Food for thought‘[...] do not think that good design can make a poor product good, whether the product be a machine, a building, a promotional brochure or a business man. But [...] good design can materially help make a good product reach its full potential. In short, [...] good design is good business.’
Thomas J. Watson Jr., IBM CEO

Thoughts and wishes on the old and the new year

December 31, 2013, 5:07 PM

 

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It’s been a bit quiet on my blog for the past two years, mostly because I post on Twitter the interesting bits and pieces that I find. However, I’m hoping to get back on the blog in the new year, as I miss its ‘journal’ quality, and clearing my thoughts through writing. Twitter, even if very useful for many things, is much more ephemeral. I’ve already back-posted a few things, I’ll add more in the next days, especially photos and quick notes from some inspiring exhibitions.

This year has been a gut-wrenching ride, reaching the highest and lowest points in my life in the last four or five years.

One of the most challenging projects I’ve ever been involved in was launched in January, the rebranding of the ITV network (you can read Rudd Studio’s case study and blog post about it) — quite a maturing experience for me. After that, I took a break and did a self-promo package, two booklets, sent together with handwritten letters to people that I admire and want to work with. The black booklet showed my work and explained my background and beliefs, inspired by Mr Michael Wolff’s saying that ‘nobody hires portfolios, you hire human beings’. The red one showed my Picturing Thoughts personal project. The ‘set’ you can see below was sent to my former colleagues, Brandient, as thanks for our work and relationship over the years, both before and after my move to London.

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The booklets turned out to be the best idea and investment ever, leading to conversations, meetings and interviews with many top British designers, people that I’ve been looking up to for many years, including Mr Wolff himself. The list is too long to include here, I’m thankful to all of them, especially to those that I got to work with, as they are among the very kind ones that have helped me get so far as a designer, doing work that reaches pretty much all the continents on this planet – a thought humbling and amazing at the same time.

I was also lucky to be included in the After Hours exhibition, the Picturing Thoughts booklet was featured on It’s Nice That, I became a TypeToken contributor and one of my logos was included in the Animal logo book, published by Counter-Print.

It hasn’t been easy though, I went through more than a decent share of lows, doubts, mistakes, sacrifices, some big, some small. Some were for the better in the long run, some, I don’t know yet. All I can do is keep moving, strive more and hope that things will be even better next year.

Thank you, have a great, happy new year!
Iancu

Later edit: lest I forget, the arrangement of a word, calligraphy, handwriting etc to form an image is called a calligram.

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Picturing Thoughts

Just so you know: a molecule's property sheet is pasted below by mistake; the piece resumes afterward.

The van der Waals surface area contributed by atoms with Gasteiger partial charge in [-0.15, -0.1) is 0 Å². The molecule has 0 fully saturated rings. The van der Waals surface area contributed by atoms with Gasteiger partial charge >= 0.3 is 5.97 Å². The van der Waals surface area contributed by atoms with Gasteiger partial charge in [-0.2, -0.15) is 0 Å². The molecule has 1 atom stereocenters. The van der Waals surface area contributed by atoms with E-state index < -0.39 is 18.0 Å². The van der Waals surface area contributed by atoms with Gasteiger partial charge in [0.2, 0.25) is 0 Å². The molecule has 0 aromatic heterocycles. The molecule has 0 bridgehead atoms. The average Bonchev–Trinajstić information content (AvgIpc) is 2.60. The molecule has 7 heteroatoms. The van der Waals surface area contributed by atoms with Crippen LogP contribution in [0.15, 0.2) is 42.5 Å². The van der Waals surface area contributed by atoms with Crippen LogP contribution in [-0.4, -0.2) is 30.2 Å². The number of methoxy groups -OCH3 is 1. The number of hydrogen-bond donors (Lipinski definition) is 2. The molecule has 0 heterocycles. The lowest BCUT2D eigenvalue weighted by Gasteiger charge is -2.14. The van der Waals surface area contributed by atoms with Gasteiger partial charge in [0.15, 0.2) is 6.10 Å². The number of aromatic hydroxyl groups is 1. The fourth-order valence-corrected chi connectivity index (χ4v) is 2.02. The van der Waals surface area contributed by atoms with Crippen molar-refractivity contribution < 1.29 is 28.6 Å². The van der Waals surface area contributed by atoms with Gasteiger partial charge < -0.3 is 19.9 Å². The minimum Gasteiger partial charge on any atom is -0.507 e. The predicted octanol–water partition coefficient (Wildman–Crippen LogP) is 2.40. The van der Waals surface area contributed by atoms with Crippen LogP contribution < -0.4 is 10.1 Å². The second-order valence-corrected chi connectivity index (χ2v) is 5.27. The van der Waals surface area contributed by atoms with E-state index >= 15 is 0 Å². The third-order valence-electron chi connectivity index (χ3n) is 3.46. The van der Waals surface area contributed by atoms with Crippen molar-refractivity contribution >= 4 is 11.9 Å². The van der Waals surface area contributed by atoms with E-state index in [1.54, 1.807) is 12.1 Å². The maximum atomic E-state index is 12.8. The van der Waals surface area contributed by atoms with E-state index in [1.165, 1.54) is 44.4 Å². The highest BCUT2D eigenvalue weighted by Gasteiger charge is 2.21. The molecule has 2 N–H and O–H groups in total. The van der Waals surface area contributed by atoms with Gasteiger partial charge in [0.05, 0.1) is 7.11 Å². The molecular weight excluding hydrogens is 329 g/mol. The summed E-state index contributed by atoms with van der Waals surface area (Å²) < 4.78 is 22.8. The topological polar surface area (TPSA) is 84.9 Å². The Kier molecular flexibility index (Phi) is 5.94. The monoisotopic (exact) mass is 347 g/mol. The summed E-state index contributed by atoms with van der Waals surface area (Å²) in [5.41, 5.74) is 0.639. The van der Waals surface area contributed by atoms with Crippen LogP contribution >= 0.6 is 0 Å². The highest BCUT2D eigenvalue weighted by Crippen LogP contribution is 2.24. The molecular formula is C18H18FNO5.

, 2:05 PM

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‘Born out of a relentless need to explore, Picturing Thoughts is an ongoing personal project which turns thoughts into images, thereby creating space for more interesting thoughts. — The title is inspired by Alan Fletcher’s book, Picturing and Poeting, its own title being borrowed from a remark allegedly made by Kurt Schwitters.’

This description sums up what my Picturing Thoughts project is all about. It can be found on both the project’s website and on the second page of the project’s first booklet, which I printed in the beginning of 2013, collecting the best twenty of the first fifty pieces. At the moment (end of 2013), there are seventy pieces on the website and more than a dozen in the works.

It’s Nice That, the popular online magazine, featured the project in July and were very kind in their description of both the project and my work. I photographed the booklet for their feature, you can see the images below (click on images for larger versions).

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My initial plan was to do and post them on a monthly basis, but reality rarely matches our initial plans. I work on them in my sketchbooks almost daily, after which I finish them in Illustrator in batches of five and post fifteen or twenty pieces every two or three months, sometimes more, depending on my workload and other personal projects.

All pieces are usually designed as posters, but I have no plans of selling them at the moment. What matters most is doing them, the process, learning through it. I plan to print a second booklet sometime in 2014, but I have two other booklet projects that I have to finish first. If you’re wondering, I use the booklets for self-promo purposes, they’re printed digitally on an HP Indigo by the fine folks at PurePrint (they print the Eye magazine, which says it all). You can hardly tell the difference from litho (offset), digital has come a long way.

By the way, eight of the Picturing Thoughts were also included in the ‘After Hours’ exhibition, showing work by some well-known designers, and a few young designers among which I was very lucky to be included. You can read my blog post about it.

If you’d like to see all of them, please go to PicturingThoughts.com — subscribe or follow on Tumblr if you’d like to be notified when new ones are posted. Thank you, hope you’ll find them inspiring.

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Igarashi Alphabets

November 25, 2013, 12:53 PM

This post was initially published on TypeToken.

Takenobu Igarashi is one of the Japanese greats, his work ranging from graphic design, industrial to environmental and even sculpture. He’s been a member of AGI since 1981. His book, ‘Igarashi Alphabets: From Graphics to Sculptures’ showcases quite a few of his typographic projects and experiments in both 2D and 3D mediums. His interest in three-dimensional letters and typography has led to projects like ‘Aluminum Alphabet’ (1983), ”Ori (Folded) Alphabet’ (1985), his impressive ‘MoMA Calendar Series’ (1984-1993) for which he’s drawn over six thousand different numerals (isometric, done before computers), ‘Transformable Alphabet’ (1981), ‘Mirror Alphabet’ (1981), ‘Scultpure H’ (1981) and many others.